Doctors might suspect botulism based on the nature of the illness, especially if paralysis is seen to move down the body. Other illnesses, however, can also cause similar symptoms. Special tests have to be conducted to rule out other diagnoses and detect the presence of Clostridium bacteria or botulism toxin.

What is the treatment for botulism?

Botulism can be treated with an antitoxin that blocks the action of botulism toxin in the body. If given before paralysis is complete, antitoxin can prevent worsening of symptoms, but it will not reverse paralysis that has already occurred. Wound botulism usually needs to be treated by surgically removing the source of the toxin-producing bacteria and then putting the patient on antibiotics. The respiratory failure and paralysis that can occur with severe botulism might require a patient to be on a breathing machine (ventilator) for weeks or months and intensive medical and nursing care. Good supportive care in a hospital is the mainstay of therapy for all forms of botulism.

How can botulism be prevented?

Foodborne botulism is usually associated with improperly processed home-canned foods. Persons who do preserve, can, or ferment their own foods should follow safe home canning and storage procedures (such as those provided by the U.S. Department of Agriculture (USDA)) to reduce contamination of foods. This includes the use of pressure canners or cookers as recommended through county extension services or from the USDA. Because the botulism toxin is destroyed by high temperatures, persons who eat home-canned foods should consider boiling the food for 10 minutes before eating it to ensure safety. Bulging containers of commercially canned food should not be opened and goods with off-odors should not be eaten. Most infant botulism cases cannot be prevented because the bacteria that causes this disease are in the soil and dust and can be found inside homes on floors, carpet, and countertops even after cleaning. Honey should not be fed to infants younger than 12 months because it can contain the bacteria that cause infant botulism. Honey is safe for persons one year of age and older. Wound botulism can be prevented by keeping wounds clean, promptly seeking medical care for infected wounds, and by not injecting drugs.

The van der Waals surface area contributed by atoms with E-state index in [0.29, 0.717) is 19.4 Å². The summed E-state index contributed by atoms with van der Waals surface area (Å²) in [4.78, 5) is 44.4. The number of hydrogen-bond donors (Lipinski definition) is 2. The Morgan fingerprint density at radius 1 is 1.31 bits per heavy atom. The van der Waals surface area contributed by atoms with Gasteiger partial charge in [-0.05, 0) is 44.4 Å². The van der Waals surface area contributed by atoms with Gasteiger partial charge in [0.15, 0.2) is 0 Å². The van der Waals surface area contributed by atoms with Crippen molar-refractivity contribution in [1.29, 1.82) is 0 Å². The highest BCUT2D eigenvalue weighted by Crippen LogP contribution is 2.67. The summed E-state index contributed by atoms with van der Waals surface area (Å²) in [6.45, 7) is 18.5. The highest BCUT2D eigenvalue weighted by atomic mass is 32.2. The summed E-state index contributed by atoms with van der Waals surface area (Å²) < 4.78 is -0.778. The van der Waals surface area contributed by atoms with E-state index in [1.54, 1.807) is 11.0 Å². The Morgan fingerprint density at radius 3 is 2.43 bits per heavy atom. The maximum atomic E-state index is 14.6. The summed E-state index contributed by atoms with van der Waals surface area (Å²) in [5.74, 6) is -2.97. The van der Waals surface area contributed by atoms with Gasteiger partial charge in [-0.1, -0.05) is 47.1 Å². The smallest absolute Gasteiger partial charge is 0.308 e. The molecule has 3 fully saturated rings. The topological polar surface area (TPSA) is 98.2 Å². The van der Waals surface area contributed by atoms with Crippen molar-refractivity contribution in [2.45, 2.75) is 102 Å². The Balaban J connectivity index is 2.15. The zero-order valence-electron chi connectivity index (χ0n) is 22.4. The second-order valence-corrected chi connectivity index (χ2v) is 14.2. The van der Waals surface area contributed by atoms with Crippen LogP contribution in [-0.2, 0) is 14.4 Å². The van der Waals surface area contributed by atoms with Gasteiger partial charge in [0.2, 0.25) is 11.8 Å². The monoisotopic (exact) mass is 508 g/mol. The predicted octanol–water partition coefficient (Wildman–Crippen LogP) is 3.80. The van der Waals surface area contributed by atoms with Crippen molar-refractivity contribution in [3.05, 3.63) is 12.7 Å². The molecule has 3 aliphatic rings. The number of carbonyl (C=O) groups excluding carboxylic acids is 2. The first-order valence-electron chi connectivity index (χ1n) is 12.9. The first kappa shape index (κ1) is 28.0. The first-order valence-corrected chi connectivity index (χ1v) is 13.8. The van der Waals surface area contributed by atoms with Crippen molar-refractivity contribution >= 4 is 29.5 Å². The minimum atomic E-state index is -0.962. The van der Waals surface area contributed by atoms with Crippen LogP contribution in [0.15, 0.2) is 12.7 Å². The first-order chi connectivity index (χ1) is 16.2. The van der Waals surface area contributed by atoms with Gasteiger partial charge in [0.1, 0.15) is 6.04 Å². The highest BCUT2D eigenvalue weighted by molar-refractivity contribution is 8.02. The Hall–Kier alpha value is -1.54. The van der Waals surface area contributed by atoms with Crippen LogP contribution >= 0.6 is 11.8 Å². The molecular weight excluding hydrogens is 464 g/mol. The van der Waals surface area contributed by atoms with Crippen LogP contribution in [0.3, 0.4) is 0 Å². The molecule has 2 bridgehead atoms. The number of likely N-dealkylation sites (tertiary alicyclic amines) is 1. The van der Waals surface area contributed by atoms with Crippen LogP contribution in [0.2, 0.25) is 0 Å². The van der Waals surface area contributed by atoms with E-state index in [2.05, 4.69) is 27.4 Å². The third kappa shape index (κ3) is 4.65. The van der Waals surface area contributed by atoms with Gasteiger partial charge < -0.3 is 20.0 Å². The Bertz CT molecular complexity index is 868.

Could botulism be used for bioterrorism?

Yes. Botulism toxin could potentially be used for bioterrorism because it is easy to obtain, transport, and misuse. Many people could get sick and need medical care for a long time. Botulism toxin could be released in food or water. It could also be released in the air, where it could be breathed in by people in the area of the release, causing a rare form of botulism called inhalational botulism.

How can I get more information about botulism?

  • If you have concerns about botulism, contact your healthcare provider.
  • Call your local health department. A directory of local health departments is located at the VDH Local Health Districts page.
  • Visit the Centers for Disease Control and Prevention website at the CDC's page on botulism.

Botulism: Overview for Health Care Providers (Updated August 2023)

Two page summary of: Organism, Reporting, Infectious Dose, Occurrence, Natural Reservoir, Route of Infection, Communicability, Case-fatality Rate, Risk Factors, Incubation Period, Clinical Manifestations, Differential Diagnosis, Laboratory Tests/Sample Collection, Treatment, Vaccine

Botulism: Guidance for Health Care Providers (Updated August 2023)

Key Medical and Public Health Interventions After Identification of a Suspected Case

Clinical Guidance for Infant Botulism

CDC guidance for diagnosis and treatment, and video for administering antitoxin

February 2019

Opens pdf to download

Opens document to download

Opens in a new window

External link will open in new window.  Click link to exit Virginia Department of Health Website.